Russia's Putin warns US over missile treaty

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NOVO-OGARYOVO, Russia, Oct 12 (Reuters) Russia warned today it may quit a treaty on intermediate nuclear missiles, a move that could strengthen Moscow's hand in broader wrangling with the United States over security.

Russian President Vladimir Putin told visiting US officials it would be ''difficult'' for Russia to stay in the 1987 US-Russian Intermediate-Range Nuclear Forces Treaty (INF) unless it was expanded to put limits on other countries.

Putin also urged US Secretary of State Condoleezza Rice and Defense Secretary Robert Gates not to rush ahead with a plan to locate elements of a missile defence shield in eastern Europe.

Russia says the shield threatens its security.

Russia has already alarmed some in the West by saying it will suspend compliance with another Cold War-era pact, the Conventional Forces in Europe (CFE) treaty, because of disagreements with NATO.

Some Western policy-makers have warned of a return to Cold War tensions as Russia seeks to restore its military might, causing friction with the West.

Putin, who met Rice and Gates at his residence just outside Moscow, said other states should be brought into the INF pact.

''If we are unable to attain such a goal ... it will be difficult for us to keep within the framework of the treaty in a situation when other countries do develop such weapons systems, and among those are countries in our near vicinity.'' On the missile shield, Putin said: ''We hope that in the process of such complex and multifaceted talks, you will not be forcing forward your relations with the Eastern European countries.'' The INF treaty bars both Russia and the United States from deploying intermediate-range missiles.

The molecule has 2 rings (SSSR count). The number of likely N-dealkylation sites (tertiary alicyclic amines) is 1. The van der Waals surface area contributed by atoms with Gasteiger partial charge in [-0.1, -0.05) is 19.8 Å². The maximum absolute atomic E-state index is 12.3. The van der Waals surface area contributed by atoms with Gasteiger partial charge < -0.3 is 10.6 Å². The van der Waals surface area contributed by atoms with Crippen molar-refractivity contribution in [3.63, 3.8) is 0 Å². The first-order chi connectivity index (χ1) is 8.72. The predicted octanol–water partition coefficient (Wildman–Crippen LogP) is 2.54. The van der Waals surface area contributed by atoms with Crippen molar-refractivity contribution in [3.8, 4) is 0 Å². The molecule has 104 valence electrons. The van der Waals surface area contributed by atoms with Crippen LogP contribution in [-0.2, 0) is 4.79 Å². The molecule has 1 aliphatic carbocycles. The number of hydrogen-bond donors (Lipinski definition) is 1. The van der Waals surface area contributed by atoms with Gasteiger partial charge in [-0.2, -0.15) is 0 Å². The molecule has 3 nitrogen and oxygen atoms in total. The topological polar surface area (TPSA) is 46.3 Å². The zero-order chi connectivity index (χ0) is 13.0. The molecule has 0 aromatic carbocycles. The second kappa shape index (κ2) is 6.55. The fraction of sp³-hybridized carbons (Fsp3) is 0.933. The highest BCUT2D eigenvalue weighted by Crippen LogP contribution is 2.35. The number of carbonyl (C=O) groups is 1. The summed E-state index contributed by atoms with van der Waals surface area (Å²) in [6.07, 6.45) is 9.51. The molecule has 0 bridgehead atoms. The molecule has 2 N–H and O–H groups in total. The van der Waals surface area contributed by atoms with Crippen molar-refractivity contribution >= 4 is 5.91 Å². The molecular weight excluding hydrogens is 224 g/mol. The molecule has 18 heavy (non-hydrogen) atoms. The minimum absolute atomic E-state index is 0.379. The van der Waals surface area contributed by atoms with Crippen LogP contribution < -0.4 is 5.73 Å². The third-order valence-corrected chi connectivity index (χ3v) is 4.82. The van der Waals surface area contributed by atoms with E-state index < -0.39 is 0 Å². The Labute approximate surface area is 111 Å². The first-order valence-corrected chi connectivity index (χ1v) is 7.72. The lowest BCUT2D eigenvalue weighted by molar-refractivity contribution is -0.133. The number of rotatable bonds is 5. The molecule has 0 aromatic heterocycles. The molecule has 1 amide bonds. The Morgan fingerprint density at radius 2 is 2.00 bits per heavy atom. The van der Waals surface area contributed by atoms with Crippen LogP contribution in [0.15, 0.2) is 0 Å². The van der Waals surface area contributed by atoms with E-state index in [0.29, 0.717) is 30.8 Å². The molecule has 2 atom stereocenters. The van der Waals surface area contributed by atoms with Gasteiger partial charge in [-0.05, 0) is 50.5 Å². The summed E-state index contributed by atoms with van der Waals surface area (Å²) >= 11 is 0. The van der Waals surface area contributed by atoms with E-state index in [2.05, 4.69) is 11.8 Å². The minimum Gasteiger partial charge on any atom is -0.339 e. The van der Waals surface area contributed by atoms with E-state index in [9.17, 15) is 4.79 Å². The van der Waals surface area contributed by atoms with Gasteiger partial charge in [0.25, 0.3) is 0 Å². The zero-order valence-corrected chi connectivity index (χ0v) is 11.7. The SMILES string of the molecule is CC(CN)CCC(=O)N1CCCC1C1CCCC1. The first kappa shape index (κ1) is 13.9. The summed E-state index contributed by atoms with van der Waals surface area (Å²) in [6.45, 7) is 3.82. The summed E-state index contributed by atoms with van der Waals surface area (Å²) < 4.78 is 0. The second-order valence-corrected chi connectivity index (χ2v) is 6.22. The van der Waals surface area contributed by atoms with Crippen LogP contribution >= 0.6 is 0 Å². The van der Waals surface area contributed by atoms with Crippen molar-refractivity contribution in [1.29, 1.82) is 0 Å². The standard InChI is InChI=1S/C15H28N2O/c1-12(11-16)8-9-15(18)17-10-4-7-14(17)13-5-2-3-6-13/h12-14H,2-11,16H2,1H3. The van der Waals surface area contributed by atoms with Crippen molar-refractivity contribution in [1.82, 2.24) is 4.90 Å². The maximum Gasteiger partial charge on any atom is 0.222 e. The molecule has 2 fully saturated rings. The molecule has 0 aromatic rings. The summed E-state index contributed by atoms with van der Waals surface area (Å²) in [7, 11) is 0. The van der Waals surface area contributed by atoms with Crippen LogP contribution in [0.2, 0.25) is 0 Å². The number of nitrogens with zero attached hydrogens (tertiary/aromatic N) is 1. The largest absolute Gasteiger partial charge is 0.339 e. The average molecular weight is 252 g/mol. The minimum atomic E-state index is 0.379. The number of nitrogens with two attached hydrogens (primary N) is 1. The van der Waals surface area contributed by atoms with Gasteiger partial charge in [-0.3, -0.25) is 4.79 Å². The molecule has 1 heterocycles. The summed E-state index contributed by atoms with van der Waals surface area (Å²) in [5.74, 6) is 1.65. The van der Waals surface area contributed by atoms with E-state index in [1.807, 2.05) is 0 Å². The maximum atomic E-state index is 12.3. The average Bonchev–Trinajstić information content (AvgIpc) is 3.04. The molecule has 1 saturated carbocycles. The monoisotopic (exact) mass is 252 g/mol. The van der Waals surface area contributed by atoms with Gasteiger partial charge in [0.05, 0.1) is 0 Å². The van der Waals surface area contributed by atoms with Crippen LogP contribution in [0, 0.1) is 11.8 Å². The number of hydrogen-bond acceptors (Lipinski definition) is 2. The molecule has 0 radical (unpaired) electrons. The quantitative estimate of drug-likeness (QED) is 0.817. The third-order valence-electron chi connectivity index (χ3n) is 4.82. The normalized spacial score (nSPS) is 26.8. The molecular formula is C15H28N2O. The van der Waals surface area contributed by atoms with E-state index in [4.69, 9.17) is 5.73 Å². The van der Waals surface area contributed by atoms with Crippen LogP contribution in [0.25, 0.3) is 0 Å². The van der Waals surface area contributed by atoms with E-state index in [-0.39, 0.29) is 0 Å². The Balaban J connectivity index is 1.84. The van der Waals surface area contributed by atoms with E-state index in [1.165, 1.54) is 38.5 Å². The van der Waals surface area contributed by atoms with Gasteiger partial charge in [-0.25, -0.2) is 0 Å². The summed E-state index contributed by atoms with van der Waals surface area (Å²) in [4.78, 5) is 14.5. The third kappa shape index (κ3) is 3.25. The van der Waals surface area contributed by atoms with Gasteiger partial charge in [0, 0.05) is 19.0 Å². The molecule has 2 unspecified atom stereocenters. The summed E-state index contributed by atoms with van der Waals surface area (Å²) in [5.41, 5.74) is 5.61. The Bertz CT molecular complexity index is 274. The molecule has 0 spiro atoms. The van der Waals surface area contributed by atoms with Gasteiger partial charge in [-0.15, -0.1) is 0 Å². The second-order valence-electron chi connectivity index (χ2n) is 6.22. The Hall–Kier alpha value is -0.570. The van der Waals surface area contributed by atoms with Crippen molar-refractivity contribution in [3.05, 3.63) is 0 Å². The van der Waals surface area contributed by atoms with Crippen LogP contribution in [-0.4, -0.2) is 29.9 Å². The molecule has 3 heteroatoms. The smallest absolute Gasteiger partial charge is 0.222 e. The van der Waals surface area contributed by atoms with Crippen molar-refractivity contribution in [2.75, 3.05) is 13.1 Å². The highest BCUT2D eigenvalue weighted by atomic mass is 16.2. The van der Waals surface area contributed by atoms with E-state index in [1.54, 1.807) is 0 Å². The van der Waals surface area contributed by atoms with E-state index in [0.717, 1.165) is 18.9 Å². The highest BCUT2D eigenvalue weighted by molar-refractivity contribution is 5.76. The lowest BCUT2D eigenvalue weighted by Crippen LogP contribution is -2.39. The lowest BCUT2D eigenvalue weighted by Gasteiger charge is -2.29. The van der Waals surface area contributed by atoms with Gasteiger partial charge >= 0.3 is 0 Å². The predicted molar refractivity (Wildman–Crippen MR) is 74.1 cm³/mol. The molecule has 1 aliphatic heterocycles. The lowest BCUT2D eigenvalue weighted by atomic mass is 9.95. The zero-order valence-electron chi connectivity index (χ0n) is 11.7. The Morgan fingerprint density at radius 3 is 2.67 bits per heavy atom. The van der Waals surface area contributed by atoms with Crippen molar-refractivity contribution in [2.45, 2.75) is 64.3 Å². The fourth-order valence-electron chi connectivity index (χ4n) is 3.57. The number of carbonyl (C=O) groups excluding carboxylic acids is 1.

Russia says that leaves it unable to adequately protect itself from countries on its eastern and southern borders, including Iran, India and Pakistan, with growing arsenals.

Simon Saradzhyan, an independent analyst in Moscow, said threatening to withdraw from the treaty would also strengthen Russia's hand in strategic talks with the United States.

BARGAINING CHIP ''In the short-term this is a bargaining chip in the negotiations on the broader agenda of arms control, including whether the START treaty will be extended and the future of the CFE treaty,'' said Simon Saradzhyan, an independent security analyst in Moscow.

''In the medium term Russia would like to have more adequate tools in its tool box for the deterrence of its neighbours, which unlike Russia have a free hand in acquiring medium-range conventional missiles.'' The START treaty, on strategic nuclear weapons, expires in 2009.

Washington say it does not plan to extend it, prompting Russian concerns about what will replace it.

Rice and Gates had to wait for several minutes for Putin to arrive at their meeting. In her opening remarks, Rice said she and Gates were in Russia to ''find ways to cooperate for the common good.'' ''That which unites us, in trying to deal with the threats of terrorism, of proliferation, are much greater than the issues that divide us,'' she said.

Rice and Gates spoke to Putin before starting ''2+2'' talks with their Russian counterparts which are aimed at airing differences over the missile shield but which are also expected to touch on disagreements over Iran's nuclear programme.

Asked by reporters on the fringes of the Putin talks if he expected a breakthrough, Russian Foreign Minister Sergei Lavrov joked: ''Breaks definitely. Through or down I do not know.'' REITERS PD BD1648

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